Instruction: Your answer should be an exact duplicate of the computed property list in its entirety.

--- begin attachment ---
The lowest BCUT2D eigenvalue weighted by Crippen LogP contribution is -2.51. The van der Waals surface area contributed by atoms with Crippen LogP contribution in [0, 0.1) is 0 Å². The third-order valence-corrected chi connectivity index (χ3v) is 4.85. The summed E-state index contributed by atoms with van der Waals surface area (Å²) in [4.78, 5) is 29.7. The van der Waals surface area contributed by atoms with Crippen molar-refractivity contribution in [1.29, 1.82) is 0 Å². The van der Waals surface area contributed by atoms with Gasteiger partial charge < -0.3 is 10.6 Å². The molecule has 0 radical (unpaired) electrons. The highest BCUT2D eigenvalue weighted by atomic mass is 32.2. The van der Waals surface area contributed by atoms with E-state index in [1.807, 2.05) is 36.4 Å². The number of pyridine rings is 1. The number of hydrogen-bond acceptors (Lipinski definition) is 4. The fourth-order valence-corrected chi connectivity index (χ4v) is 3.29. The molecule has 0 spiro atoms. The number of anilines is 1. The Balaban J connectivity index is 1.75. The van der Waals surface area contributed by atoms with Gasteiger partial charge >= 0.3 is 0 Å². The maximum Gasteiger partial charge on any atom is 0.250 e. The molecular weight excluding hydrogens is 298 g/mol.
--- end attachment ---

The lowest BCUT2D eigenvalue weighted by Crippen LogP contribution is -2.51. The van der Waals surface area contributed by atoms with Crippen LogP contribution in [0, 0.1) is 0 Å². The third-order valence-corrected chi connectivity index (χ3v) is 4.85. The summed E-state index contributed by atoms with van der Waals surface area (Å²) in [4.78, 5) is 29.7. The van der Waals surface area contributed by atoms with Crippen molar-refractivity contribution in [1.29, 1.82) is 0 Å². The van der Waals surface area contributed by atoms with Gasteiger partial charge < -0.3 is 10.6 Å². The molecule has 0 radical (unpaired) electrons. The highest BCUT2D eigenvalue weighted by atomic mass is 32.2. The van der Waals surface area contributed by atoms with E-state index in [1.807, 2.05) is 36.4 Å². The number of pyridine rings is 1. The number of hydrogen-bond acceptors (Lipinski definition) is 4. The fourth-order valence-corrected chi connectivity index (χ4v) is 3.29. The molecule has 0 spiro atoms. The number of anilines is 1. The Balaban J connectivity index is 1.75. The van der Waals surface area contributed by atoms with Gasteiger partial charge >= 0.3 is 0 Å². The maximum Gasteiger partial charge on any atom is 0.250 e. The molecular weight excluding hydrogens is 298 g/mol.